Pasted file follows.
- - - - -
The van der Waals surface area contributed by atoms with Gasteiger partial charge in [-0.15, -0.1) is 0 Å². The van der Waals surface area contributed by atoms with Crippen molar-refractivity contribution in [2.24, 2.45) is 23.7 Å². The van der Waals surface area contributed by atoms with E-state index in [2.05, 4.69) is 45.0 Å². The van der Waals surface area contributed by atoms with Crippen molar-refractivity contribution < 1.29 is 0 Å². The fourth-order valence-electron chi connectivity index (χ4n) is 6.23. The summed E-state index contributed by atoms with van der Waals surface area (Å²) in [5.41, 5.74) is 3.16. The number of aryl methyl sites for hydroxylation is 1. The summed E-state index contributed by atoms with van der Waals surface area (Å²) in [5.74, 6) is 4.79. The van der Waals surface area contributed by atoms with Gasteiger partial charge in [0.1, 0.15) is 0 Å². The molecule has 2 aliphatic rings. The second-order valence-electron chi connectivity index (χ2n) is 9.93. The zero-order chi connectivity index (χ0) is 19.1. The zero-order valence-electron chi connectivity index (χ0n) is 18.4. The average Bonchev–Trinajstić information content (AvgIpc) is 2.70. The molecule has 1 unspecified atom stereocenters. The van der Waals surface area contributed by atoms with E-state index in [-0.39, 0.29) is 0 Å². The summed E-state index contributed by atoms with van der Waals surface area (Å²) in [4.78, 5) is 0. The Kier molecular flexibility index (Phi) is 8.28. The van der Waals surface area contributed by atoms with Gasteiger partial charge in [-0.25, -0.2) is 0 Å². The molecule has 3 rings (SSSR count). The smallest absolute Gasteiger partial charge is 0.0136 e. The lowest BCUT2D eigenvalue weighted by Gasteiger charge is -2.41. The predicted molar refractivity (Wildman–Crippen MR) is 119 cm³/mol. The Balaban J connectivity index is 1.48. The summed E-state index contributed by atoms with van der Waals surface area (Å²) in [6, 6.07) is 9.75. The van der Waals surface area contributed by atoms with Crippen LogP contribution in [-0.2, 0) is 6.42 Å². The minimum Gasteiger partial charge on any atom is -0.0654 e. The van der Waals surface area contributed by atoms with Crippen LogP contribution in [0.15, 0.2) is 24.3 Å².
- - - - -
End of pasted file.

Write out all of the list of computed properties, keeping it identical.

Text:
The van der Waals surface area contributed by atoms with Gasteiger partial charge in [-0.15, -0.1) is 0 Å². The van der Waals surface area contributed by atoms with Crippen molar-refractivity contribution in [2.24, 2.45) is 23.7 Å². The van der Waals surface area contributed by atoms with E-state index in [2.05, 4.69) is 45.0 Å². The van der Waals surface area contributed by atoms with Crippen molar-refractivity contribution < 1.29 is 0 Å². The fourth-order valence-electron chi connectivity index (χ4n) is 6.23. The summed E-state index contributed by atoms with van der Waals surface area (Å²) in [5.41, 5.74) is 3.16. The number of aryl methyl sites for hydroxylation is 1. The summed E-state index contributed by atoms with van der Waals surface area (Å²) in [5.74, 6) is 4.79. The van der Waals surface area contributed by atoms with Gasteiger partial charge in [0.1, 0.15) is 0 Å². The molecule has 2 aliphatic rings. The second-order valence-electron chi connectivity index (χ2n) is 9.93. The zero-order chi connectivity index (χ0) is 19.1. The zero-order valence-electron chi connectivity index (χ0n) is 18.4. The average Bonchev–Trinajstić information content (AvgIpc) is 2.70. The molecule has 1 unspecified atom stereocenters. The van der Waals surface area contributed by atoms with E-state index in [-0.39, 0.29) is 0 Å². The summed E-state index contributed by atoms with van der Waals surface area (Å²) in [4.78, 5) is 0. The Kier molecular flexibility index (Phi) is 8.28. The van der Waals surface area contributed by atoms with Gasteiger partial charge in [-0.25, -0.2) is 0 Å². The molecule has 3 rings (SSSR count). The smallest absolute Gasteiger partial charge is 0.0136 e. The lowest BCUT2D eigenvalue weighted by Gasteiger charge is -2.41. The predicted molar refractivity (Wildman–Crippen MR) is 119 cm³/mol. The Balaban J connectivity index is 1.48. The summed E-state index contributed by atoms with van der Waals surface area (Å²) in [6, 6.07) is 9.75. The van der Waals surface area contributed by atoms with Crippen LogP contribution in [-0.2, 0) is 6.42 Å². The minimum Gasteiger partial charge on any atom is -0.0654 e. The van der Waals surface area contributed by atoms with Crippen LogP contribution in [0.15, 0.2) is 24.3 Å².